State Sen. Arthur Orr: River port proposal to help with ‘wear and tear’ of roads, Would not provide yacht access for Decatur
Earlier during this year’s legislative session, State Sen. Arthur Orr (R-Decatur) put forth a proposal that would offer public financing for inland ports, which at the time would have come from revenue generated by an increase in the gas tax that is part of the newly passed Rebuild Alabama Act. Since doing so, the source of funding for his proposal has shifted from new gas tax revenue to money now freed up that was initially used to fund the courts.
However, some critics of Orr’s proposal have alleged the Republican senator was motivated by an allegiance to his employer Cook’s Pest Control, which sought the inland port funding to make Decatur accessible for yachts owned by the company.
During an appearance on “The Dale Jackson Show” on Huntsville radio’s WVNN, Orr clarified his proposal by explaining he sought to improve the inland river ports of Alabama, which includes Decatur as well as others, as an additional way to get goods to and from market.
“When the bill, the gas tax bill, was coming through, I had an amendment I wanted to offer,” he said. “I think we may have even talked about it on this show. The amendment said this: If we’re going to invest in the Port of Mobile, that’s fine. And dredging that harbor to get in larger ships – a good thing, a good investment for the state. Obviously not roads and bridges, but a good thing overall. When the goods come into the state, a lot of them will be transported on inland waterways. And there are inland ports all throughout the state. They are publicly owned by a local port authority, etc. all through the waterways. And so the premise of the bill was to enhance the tonnage going through Mobile, to and from. And also you could have a plant up here like Mazda-Toyota and shipping cars from up here down to the Port of Mobile. But you’ve got to have the ports to do it.”
Orr told Jackson such an offering could take wear and tear off the state’s roads given waterways would be used instead of roads and bridges to move goods.
“The premise is let’s have a pot of money to enhance the ports, which helps Mobile with its tonnage, and that all gets trucks off the highways and wear and tear off the highways because now they’re going to be on rivers,” Orr added. “If we take trucks’ wear and tear off the roads, then that’s kind of less money we have to spend on the roads. Kind of a wash, if you will, Dale.”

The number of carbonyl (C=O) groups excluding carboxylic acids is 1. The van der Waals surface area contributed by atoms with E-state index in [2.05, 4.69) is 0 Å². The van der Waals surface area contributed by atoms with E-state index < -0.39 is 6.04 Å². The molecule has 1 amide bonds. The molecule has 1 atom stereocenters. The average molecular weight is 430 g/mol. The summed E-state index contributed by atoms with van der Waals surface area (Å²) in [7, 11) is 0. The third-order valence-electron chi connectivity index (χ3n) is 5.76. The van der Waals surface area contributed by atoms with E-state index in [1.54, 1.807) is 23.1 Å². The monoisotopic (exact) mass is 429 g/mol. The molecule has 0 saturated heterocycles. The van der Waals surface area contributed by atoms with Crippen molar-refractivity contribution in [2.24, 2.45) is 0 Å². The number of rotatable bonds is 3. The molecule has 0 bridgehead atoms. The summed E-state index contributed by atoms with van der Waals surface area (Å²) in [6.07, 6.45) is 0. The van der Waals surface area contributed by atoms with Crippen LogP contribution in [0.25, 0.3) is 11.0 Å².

His proposal also included enhancements for intermodal freight transport to and from the Port of Mobile, which is being expanded as a result of the Rebuild Alabama Act.
“And another thing with the bill was to have an intermodal or two,” he continued. “If you look at Savannah, if you look at Norfolk, Hampton Roads, Charleston – if you look at 200 or 300 miles inland from each of those ports, they have a large inland port. If you take the stuff off, they rail it inland 200 or 300 miles, they take it to the intermodal, they offload, it the put it on trucks, and they disperse it. And again, the converse – truck it to the intermodal, rail it to the port and ship it out via the port in Mobile – all to enhance the tonnage coming and going from Mobile. So that’s what the bill did in two things.”
He went on to add that dredging marinas would not be allowed, just the publicly owned ports.
“There’s no dredging allowed, except in the port area,” he continued. “And somebody brought that up in committee, and we actually amended the bill to say no dredging of rivers. It just gets too expensive. You have to have a viable port.”
The Morgan County Republican also said it could not solely be for his home city of Decatur because it was done through a competitive grant program open to the 20-25 publicly owned ports throughout the state.
Orr denied the accusations that he was motivated by offering yacht access for his employer Cook’s Pest Control, and said they did not own a yacht.
“The family that I work for, the company I work for, the owners – they don’t have a yacht. They don’t even have a fishing boat.”